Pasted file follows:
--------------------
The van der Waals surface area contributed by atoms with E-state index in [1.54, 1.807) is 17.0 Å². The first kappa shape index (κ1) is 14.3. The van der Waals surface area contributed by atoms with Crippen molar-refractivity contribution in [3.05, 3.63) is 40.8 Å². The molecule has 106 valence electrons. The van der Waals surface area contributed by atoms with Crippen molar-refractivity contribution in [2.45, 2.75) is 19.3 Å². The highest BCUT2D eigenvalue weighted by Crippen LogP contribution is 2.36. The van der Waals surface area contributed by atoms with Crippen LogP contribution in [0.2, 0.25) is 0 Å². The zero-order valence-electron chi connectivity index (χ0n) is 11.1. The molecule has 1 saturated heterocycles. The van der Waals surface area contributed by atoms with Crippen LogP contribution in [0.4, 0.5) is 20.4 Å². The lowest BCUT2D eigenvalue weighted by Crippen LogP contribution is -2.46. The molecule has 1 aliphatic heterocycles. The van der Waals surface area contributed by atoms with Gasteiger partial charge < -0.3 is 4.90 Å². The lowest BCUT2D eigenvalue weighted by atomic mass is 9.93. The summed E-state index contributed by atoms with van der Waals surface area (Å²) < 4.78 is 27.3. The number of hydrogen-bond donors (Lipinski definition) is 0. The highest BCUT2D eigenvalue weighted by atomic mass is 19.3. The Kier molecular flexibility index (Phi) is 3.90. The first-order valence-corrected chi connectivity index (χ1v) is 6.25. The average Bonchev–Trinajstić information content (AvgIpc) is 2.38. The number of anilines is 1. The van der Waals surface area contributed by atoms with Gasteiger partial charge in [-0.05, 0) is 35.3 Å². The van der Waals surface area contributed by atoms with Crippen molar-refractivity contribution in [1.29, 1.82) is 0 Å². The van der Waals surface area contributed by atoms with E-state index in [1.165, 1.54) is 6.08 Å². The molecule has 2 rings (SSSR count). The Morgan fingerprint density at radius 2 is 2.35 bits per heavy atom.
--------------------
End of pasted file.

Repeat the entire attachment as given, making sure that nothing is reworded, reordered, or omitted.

The van der Waals surface area contributed by atoms with E-state index in [1.54, 1.807) is 17.0 Å². The first kappa shape index (κ1) is 14.3. The van der Waals surface area contributed by atoms with Crippen molar-refractivity contribution in [3.05, 3.63) is 40.8 Å². The molecule has 106 valence electrons. The van der Waals surface area contributed by atoms with Crippen molar-refractivity contribution in [2.45, 2.75) is 19.3 Å². The highest BCUT2D eigenvalue weighted by Crippen LogP contribution is 2.36. The van der Waals surface area contributed by atoms with Crippen LogP contribution in [0.2, 0.25) is 0 Å². The zero-order valence-electron chi connectivity index (χ0n) is 11.1. The molecule has 1 saturated heterocycles. The van der Waals surface area contributed by atoms with Crippen LogP contribution in [0.4, 0.5) is 20.4 Å². The lowest BCUT2D eigenvalue weighted by Crippen LogP contribution is -2.46. The molecule has 1 aliphatic heterocycles. The van der Waals surface area contributed by atoms with Gasteiger partial charge < -0.3 is 4.90 Å². The lowest BCUT2D eigenvalue weighted by atomic mass is 9.93. The summed E-state index contributed by atoms with van der Waals surface area (Å²) < 4.78 is 27.3. The number of hydrogen-bond donors (Lipinski definition) is 0. The highest BCUT2D eigenvalue weighted by atomic mass is 19.3. The Kier molecular flexibility index (Phi) is 3.90. The first-order valence-corrected chi connectivity index (χ1v) is 6.25. The average Bonchev–Trinajstić information content (AvgIpc) is 2.38. The number of anilines is 1. The van der Waals surface area contributed by atoms with Gasteiger partial charge in [-0.05, 0) is 35.3 Å². The van der Waals surface area contributed by atoms with Crippen molar-refractivity contribution in [1.29, 1.82) is 0 Å². The van der Waals surface area contributed by atoms with E-state index in [1.165, 1.54) is 6.08 Å². The molecule has 2 rings (SSSR count). The Morgan fingerprint density at radius 2 is 2.35 bits per heavy atom.